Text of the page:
The first day "over there"
Where Soviet and American tanks have faced each other since the Wall was built, the media are there live as East Berliners stream towards West Berlin. They want to "have a look".
By Regine Hader and Dr. Andreas Ludwig
The older ones want to stroll across the Kurfürstendamm and see friends and relatives once again. The younger ones discover new localities where the East Berlin city map has hitherto only shown a white area. Meanwhile, many office chairs remain empty, the machines in the factories are abandoned as the workers visit West Berlin - regular work is out of the question. Some, however, do not wish to take part in the commotion or hold "the position" for political reasons.
Map forged by state security. This was to prevent the GDR population from receiving accurate information about the border. | Photo (detail): Tim Brakemeier © dpa – Fotoreport East Berliner "Trabanten" (“Trabbis”) move among Golfs and BMWs through the nightly traffic jam on West Berlin's streets. A few hours after the evening news on western TV, West Berlin resembles a huge street festival. "It's a mix of different feelings. On my first trip it was of course a big surprise to see what everything looks like. I'm not exactly blind and I realised that there are other problems above and beyond the Wall; that our current system leaves people behind or creates new problems. Everything that was A was now Z. Everything that was important was now unimportant and vice versa", reminisces Katharina Steinhäuser about her first visit to West Berlin.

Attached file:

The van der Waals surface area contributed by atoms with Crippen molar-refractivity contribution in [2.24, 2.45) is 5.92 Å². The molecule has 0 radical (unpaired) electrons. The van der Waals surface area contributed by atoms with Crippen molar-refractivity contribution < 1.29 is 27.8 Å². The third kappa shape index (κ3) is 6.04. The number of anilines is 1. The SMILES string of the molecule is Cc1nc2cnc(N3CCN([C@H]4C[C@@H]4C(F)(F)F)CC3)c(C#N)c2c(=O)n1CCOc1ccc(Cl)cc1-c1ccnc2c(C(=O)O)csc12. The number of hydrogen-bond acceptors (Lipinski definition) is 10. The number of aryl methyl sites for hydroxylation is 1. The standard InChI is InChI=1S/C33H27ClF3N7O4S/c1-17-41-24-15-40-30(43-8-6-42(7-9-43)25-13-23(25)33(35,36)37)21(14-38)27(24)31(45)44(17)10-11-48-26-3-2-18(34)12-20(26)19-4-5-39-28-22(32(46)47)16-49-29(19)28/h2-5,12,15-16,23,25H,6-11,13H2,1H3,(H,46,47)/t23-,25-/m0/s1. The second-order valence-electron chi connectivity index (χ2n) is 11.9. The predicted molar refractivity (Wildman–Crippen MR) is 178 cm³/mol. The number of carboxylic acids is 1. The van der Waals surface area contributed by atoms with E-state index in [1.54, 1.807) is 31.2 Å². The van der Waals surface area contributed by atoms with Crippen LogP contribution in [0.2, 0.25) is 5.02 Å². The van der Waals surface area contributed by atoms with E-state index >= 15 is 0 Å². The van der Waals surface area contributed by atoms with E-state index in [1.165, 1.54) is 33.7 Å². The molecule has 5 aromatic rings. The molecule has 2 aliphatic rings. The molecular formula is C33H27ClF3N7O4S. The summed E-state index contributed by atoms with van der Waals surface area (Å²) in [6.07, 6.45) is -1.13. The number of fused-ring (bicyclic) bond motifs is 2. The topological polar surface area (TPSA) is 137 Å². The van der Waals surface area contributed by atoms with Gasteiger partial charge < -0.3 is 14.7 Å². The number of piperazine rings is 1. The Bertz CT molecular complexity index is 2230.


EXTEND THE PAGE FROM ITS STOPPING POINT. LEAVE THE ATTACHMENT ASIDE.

Traffic jam in West Berlin 9 November 1989, near Kurfürstendamm | Photo: Fumiko Matsuyama © wir-waren-so-frei.de In the coming days, West Berliners will also be taking a look at East Berlin. Initially, they will still be applying for day visits and permits to obtain a visa, will be passing border controls and will have to exchange money. But because no one wants to control any more, wants to endure the anger or mockery of those intending to travel, the curious soon view the dissolution of any kind of order un-bureaucratically. Some are said to have succeeded in entering the country by presenting a fare ticket instead of ID, while others stop at the Wall and only now believe that it is really open.
Read on in chapter 6
Man with camera at the open sector border | Photo: Andreas Ludwig